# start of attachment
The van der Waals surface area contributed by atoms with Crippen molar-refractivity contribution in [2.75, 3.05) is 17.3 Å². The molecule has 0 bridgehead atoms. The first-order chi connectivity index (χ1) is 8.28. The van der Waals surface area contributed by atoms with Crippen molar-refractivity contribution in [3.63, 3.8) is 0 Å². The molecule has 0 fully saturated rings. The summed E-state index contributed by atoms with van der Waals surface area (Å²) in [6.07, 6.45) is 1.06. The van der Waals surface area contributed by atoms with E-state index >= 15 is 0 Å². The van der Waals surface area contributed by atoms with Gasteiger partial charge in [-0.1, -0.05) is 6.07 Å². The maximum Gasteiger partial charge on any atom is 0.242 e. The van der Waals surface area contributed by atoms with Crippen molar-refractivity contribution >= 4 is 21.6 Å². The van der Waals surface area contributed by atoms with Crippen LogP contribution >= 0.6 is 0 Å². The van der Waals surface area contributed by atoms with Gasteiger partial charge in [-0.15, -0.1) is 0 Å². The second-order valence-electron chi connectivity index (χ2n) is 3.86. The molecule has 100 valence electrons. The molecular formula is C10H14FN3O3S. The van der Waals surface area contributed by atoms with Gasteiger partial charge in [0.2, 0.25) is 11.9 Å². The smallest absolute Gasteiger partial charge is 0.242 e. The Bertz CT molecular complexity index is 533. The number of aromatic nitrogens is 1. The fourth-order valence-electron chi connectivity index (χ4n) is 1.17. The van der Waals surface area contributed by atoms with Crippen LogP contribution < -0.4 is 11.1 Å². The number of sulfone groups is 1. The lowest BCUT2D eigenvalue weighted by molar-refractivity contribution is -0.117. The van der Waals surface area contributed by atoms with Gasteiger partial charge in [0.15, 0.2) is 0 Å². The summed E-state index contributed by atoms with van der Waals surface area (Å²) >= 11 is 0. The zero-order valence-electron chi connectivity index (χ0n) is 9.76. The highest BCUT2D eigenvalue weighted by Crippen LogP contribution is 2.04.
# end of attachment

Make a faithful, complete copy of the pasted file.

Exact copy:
The van der Waals surface area contributed by atoms with Crippen molar-refractivity contribution in [2.75, 3.05) is 17.3 Å². The molecule has 0 bridgehead atoms. The first-order chi connectivity index (χ1) is 8.28. The van der Waals surface area contributed by atoms with Crippen molar-refractivity contribution in [3.63, 3.8) is 0 Å². The molecule has 0 fully saturated rings. The summed E-state index contributed by atoms with van der Waals surface area (Å²) in [6.07, 6.45) is 1.06. The van der Waals surface area contributed by atoms with E-state index >= 15 is 0 Å². The van der Waals surface area contributed by atoms with Gasteiger partial charge in [-0.1, -0.05) is 6.07 Å². The maximum Gasteiger partial charge on any atom is 0.242 e. The van der Waals surface area contributed by atoms with Crippen molar-refractivity contribution >= 4 is 21.6 Å². The van der Waals surface area contributed by atoms with Crippen LogP contribution >= 0.6 is 0 Å². The van der Waals surface area contributed by atoms with Gasteiger partial charge in [-0.15, -0.1) is 0 Å². The second-order valence-electron chi connectivity index (χ2n) is 3.86. The molecule has 100 valence electrons. The molecular formula is C10H14FN3O3S. The van der Waals surface area contributed by atoms with Gasteiger partial charge in [0.2, 0.25) is 11.9 Å². The smallest absolute Gasteiger partial charge is 0.242 e. The Bertz CT molecular complexity index is 533. The number of aromatic nitrogens is 1. The fourth-order valence-electron chi connectivity index (χ4n) is 1.17. The van der Waals surface area contributed by atoms with Crippen LogP contribution < -0.4 is 11.1 Å². The number of sulfone groups is 1. The lowest BCUT2D eigenvalue weighted by molar-refractivity contribution is -0.117. The van der Waals surface area contributed by atoms with Gasteiger partial charge in [0.15, 0.2) is 0 Å². The summed E-state index contributed by atoms with van der Waals surface area (Å²) >= 11 is 0. The zero-order valence-electron chi connectivity index (χ0n) is 9.76. The highest BCUT2D eigenvalue weighted by Crippen LogP contribution is 2.04.